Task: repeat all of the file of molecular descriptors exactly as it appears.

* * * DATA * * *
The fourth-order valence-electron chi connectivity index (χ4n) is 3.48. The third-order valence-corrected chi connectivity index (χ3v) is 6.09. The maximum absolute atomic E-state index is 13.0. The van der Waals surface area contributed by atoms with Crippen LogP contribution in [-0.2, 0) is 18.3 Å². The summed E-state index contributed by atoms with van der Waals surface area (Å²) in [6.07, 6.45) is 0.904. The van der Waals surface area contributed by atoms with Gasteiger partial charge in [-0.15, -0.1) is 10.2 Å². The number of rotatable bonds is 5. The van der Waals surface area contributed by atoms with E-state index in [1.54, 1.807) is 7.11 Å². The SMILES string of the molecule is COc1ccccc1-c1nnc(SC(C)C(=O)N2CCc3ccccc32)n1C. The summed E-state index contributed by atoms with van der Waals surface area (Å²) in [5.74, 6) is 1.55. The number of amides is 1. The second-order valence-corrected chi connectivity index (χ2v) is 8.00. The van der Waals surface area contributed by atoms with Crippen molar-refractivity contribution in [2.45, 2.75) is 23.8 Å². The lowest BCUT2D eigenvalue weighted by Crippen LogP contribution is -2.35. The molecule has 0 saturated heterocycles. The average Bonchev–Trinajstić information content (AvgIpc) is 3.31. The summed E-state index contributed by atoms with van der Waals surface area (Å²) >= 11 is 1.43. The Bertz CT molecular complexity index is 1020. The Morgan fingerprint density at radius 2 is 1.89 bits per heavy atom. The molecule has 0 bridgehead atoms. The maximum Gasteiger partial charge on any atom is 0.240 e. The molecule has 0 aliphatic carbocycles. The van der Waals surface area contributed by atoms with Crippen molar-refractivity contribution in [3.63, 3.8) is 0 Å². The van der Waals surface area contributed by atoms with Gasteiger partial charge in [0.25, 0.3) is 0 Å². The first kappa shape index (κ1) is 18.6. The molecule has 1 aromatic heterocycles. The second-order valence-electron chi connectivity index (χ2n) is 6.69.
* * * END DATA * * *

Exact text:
The fourth-order valence-electron chi connectivity index (χ4n) is 3.48. The third-order valence-corrected chi connectivity index (χ3v) is 6.09. The maximum absolute atomic E-state index is 13.0. The van der Waals surface area contributed by atoms with Crippen LogP contribution in [-0.2, 0) is 18.3 Å². The summed E-state index contributed by atoms with van der Waals surface area (Å²) in [6.07, 6.45) is 0.904. The van der Waals surface area contributed by atoms with Gasteiger partial charge in [-0.15, -0.1) is 10.2 Å². The number of rotatable bonds is 5. The van der Waals surface area contributed by atoms with E-state index in [1.54, 1.807) is 7.11 Å². The SMILES string of the molecule is COc1ccccc1-c1nnc(SC(C)C(=O)N2CCc3ccccc32)n1C. The summed E-state index contributed by atoms with van der Waals surface area (Å²) in [5.74, 6) is 1.55. The number of amides is 1. The second-order valence-corrected chi connectivity index (χ2v) is 8.00. The van der Waals surface area contributed by atoms with Crippen molar-refractivity contribution in [2.45, 2.75) is 23.8 Å². The lowest BCUT2D eigenvalue weighted by Crippen LogP contribution is -2.35. The molecule has 0 saturated heterocycles. The average Bonchev–Trinajstić information content (AvgIpc) is 3.31. The summed E-state index contributed by atoms with van der Waals surface area (Å²) >= 11 is 1.43. The Bertz CT molecular complexity index is 1020. The Morgan fingerprint density at radius 2 is 1.89 bits per heavy atom. The molecule has 0 bridgehead atoms. The maximum Gasteiger partial charge on any atom is 0.240 e. The molecule has 0 aliphatic carbocycles. The van der Waals surface area contributed by atoms with Crippen molar-refractivity contribution in [3.63, 3.8) is 0 Å². The van der Waals surface area contributed by atoms with Gasteiger partial charge in [0.25, 0.3) is 0 Å². The first kappa shape index (κ1) is 18.6. The molecule has 1 aromatic heterocycles. The second-order valence-electron chi connectivity index (χ2n) is 6.69.